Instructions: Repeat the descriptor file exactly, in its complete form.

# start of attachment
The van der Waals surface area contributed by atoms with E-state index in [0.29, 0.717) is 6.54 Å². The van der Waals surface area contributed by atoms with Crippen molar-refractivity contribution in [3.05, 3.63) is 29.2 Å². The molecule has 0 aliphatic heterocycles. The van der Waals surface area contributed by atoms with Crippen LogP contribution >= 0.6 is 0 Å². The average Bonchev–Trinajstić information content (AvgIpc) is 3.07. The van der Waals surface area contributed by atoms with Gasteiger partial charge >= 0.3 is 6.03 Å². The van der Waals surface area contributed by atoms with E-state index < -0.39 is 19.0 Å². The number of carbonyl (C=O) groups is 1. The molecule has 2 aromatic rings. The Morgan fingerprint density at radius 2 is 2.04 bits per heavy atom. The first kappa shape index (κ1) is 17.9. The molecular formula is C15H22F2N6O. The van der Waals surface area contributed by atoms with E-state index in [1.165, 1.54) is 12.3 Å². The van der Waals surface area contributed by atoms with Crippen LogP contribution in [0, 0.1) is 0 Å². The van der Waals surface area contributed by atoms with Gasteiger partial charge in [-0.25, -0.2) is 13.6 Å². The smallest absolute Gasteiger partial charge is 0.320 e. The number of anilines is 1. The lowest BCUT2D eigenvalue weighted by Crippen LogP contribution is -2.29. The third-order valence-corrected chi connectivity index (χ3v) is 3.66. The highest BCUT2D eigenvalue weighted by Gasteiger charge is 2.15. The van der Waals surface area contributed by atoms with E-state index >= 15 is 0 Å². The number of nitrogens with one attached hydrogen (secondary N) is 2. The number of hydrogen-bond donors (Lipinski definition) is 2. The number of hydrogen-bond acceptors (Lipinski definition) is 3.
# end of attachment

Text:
The van der Waals surface area contributed by atoms with E-state index in [0.29, 0.717) is 6.54 Å². The van der Waals surface area contributed by atoms with Crippen molar-refractivity contribution in [3.05, 3.63) is 29.2 Å². The molecule has 0 aliphatic heterocycles. The van der Waals surface area contributed by atoms with Crippen LogP contribution >= 0.6 is 0 Å². The average Bonchev–Trinajstić information content (AvgIpc) is 3.07. The van der Waals surface area contributed by atoms with Gasteiger partial charge >= 0.3 is 6.03 Å². The van der Waals surface area contributed by atoms with E-state index < -0.39 is 19.0 Å². The number of carbonyl (C=O) groups is 1. The molecule has 2 aromatic rings. The Morgan fingerprint density at radius 2 is 2.04 bits per heavy atom. The first kappa shape index (κ1) is 17.9. The molecular formula is C15H22F2N6O. The van der Waals surface area contributed by atoms with E-state index in [1.165, 1.54) is 12.3 Å². The van der Waals surface area contributed by atoms with Crippen LogP contribution in [0, 0.1) is 0 Å². The van der Waals surface area contributed by atoms with Gasteiger partial charge in [-0.25, -0.2) is 13.6 Å². The smallest absolute Gasteiger partial charge is 0.320 e. The number of anilines is 1. The lowest BCUT2D eigenvalue weighted by Crippen LogP contribution is -2.29. The third-order valence-corrected chi connectivity index (χ3v) is 3.66. The highest BCUT2D eigenvalue weighted by Gasteiger charge is 2.15. The van der Waals surface area contributed by atoms with E-state index >= 15 is 0 Å². The number of nitrogens with one attached hydrogen (secondary N) is 2. The number of hydrogen-bond donors (Lipinski definition) is 2. The number of hydrogen-bond acceptors (Lipinski definition) is 3.